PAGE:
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Get Out!

February 20, 2020

 

That movie is truly scary and I loved it.  I was already a fan of Jordan Peele’s acting and comedy, but wow—he’s an amazing Writer/Director, too.  This story is about another Writer—and her scary contract.

 

She wanted out of this scary contract because she regretting agreeing to the ridiculously low Purchase Price for her Screenplay and because for over a year, the Producer kept missing promised deadlines for progress and never raised the money he claimed he could get for the film development—such as raising money and attaching marketable talent.

 

The real scary problem was the contract didn’t give the screenwriter any way to hold the Producer accountable.  The Producer had several option periods that allowed him to extend the Term of the contract for up to 5 years for very little money.  The Purchase Price was bad enough, but the Option Prices were so low, they did not incentivize either side to stay motivated. 

 

For Screenplay or True Story Option Agreements or Personal Management Agreements for music artists, I always insist on a performance threshold after year one (or the first 18 months) so the client can terminate the contract if the threshold is not met.  That way, multiple year agreements can’t just keep going without progress. 

 

I like to make the Thresholds as tangible as possible.  For a Screenplay, the Producer would have to raise a minimum amount of $$ to keep going or for a Management Agreement, the Artist would need a minimum number of Streams or a National Tour offer.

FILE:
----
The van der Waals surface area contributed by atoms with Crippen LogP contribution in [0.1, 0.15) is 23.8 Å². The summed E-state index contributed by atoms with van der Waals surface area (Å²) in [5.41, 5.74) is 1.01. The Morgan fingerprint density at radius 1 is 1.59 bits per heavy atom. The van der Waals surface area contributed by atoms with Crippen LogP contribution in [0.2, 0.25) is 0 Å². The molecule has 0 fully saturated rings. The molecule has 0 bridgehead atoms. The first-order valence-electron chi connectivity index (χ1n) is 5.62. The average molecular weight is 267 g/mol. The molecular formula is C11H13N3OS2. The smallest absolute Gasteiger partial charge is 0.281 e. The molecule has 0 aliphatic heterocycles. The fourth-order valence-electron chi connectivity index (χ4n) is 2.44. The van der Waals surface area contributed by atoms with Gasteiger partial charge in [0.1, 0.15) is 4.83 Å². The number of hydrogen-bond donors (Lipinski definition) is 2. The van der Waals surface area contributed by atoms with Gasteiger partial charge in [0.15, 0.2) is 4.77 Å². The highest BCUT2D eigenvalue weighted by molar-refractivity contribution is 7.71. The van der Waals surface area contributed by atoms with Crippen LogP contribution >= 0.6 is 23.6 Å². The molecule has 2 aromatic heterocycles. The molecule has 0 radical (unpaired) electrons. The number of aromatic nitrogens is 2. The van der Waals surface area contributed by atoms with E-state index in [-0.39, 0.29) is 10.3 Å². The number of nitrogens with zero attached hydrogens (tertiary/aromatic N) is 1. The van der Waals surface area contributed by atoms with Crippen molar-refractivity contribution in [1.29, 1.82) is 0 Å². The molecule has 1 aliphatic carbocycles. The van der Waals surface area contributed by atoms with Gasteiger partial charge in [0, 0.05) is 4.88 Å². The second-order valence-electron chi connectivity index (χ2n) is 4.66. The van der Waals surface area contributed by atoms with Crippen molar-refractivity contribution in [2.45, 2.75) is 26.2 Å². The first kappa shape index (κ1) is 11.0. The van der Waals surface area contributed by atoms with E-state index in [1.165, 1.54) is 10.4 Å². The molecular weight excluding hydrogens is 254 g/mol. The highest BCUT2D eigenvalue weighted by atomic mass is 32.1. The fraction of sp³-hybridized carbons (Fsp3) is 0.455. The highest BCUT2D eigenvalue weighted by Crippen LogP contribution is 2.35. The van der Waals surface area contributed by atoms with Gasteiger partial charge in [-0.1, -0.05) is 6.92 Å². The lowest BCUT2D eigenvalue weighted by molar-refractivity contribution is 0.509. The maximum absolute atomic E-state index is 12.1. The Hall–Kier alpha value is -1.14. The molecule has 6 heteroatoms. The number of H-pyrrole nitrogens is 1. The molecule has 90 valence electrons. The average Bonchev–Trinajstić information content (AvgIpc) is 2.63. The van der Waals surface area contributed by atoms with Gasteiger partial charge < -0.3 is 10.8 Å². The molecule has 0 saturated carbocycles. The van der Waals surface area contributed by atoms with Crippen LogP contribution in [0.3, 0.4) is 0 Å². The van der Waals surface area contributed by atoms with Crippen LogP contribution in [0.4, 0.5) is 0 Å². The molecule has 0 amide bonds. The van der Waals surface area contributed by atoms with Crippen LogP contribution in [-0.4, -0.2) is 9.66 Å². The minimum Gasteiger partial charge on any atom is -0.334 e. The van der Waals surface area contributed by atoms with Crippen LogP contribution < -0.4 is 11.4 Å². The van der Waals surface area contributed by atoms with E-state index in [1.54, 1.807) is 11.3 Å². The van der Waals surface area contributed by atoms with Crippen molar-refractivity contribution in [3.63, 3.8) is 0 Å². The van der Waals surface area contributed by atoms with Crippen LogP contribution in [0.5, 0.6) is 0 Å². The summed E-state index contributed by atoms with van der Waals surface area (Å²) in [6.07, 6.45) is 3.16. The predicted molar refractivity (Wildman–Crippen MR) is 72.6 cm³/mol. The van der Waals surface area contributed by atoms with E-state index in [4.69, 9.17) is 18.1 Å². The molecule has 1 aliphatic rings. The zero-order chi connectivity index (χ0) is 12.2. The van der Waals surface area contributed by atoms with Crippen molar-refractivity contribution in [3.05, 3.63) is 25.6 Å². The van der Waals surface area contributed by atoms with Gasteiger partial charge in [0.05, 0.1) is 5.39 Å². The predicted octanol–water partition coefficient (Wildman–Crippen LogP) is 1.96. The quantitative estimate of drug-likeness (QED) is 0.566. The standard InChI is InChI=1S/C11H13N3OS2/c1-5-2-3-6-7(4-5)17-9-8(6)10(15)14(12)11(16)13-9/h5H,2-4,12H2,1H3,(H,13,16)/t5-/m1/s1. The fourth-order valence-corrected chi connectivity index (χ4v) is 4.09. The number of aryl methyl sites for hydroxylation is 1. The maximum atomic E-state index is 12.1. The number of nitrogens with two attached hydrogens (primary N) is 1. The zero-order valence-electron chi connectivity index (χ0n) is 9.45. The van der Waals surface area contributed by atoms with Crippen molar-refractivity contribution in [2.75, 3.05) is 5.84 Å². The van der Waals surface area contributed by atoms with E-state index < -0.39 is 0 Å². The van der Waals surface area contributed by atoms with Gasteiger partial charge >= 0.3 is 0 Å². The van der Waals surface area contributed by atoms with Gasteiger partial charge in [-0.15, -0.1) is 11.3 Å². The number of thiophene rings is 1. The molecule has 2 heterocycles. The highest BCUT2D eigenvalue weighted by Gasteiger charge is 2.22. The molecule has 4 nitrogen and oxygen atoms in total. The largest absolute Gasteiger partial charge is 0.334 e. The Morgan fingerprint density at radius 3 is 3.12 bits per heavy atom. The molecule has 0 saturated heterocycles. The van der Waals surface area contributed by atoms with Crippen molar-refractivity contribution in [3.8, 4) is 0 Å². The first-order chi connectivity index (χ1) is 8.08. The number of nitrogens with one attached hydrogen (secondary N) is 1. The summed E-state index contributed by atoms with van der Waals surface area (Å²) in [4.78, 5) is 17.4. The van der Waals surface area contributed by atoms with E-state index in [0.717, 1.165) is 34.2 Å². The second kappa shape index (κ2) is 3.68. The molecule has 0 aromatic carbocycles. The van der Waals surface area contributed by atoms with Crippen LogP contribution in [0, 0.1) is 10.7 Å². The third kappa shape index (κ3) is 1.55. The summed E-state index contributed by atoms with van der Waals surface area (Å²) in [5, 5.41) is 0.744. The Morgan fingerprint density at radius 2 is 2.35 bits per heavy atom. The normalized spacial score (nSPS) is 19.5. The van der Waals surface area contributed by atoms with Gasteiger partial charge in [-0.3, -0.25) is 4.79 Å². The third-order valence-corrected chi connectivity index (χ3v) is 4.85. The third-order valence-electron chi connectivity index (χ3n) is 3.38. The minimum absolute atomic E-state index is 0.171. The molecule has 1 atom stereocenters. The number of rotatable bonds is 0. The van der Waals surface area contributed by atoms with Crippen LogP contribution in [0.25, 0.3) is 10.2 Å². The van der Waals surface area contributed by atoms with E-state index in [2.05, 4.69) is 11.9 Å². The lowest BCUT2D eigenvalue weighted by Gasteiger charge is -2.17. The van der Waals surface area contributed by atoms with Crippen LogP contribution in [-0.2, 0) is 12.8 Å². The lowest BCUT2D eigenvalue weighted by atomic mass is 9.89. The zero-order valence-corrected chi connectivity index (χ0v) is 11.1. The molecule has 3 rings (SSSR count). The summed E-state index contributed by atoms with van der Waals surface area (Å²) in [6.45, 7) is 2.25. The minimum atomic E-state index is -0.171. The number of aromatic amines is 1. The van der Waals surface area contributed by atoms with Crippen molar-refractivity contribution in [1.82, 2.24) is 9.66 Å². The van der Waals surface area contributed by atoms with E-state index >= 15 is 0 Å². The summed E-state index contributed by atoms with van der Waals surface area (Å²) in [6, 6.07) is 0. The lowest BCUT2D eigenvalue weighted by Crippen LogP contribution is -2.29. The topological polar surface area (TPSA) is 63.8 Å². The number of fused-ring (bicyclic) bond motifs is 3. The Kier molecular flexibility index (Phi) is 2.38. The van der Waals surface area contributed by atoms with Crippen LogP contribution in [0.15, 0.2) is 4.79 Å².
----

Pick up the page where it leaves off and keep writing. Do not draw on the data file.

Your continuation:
None of these existed in the Screenplay Option Agreement and my client became very frustrated.  I did what I could to renegotiate the contract, but the Producer would not budge.  The only solution at that point was for the Screenwriter to buy out the Producer and that’s where the lack of progress and the scary low contract price actually helped.  With lack of development, the Screenplay’s value was limited to the original contract price so that’s what we offered, plus an amount to cover the Producer’s documented expenses.  AND, my client agreed to pay most of that price only out of the film’s budget if she got it sold.

 

So, she eventually GOT OUT of the scary contract, but next time, she’ll take a performance threshold in with her…

 

 

 

 

 

 

 

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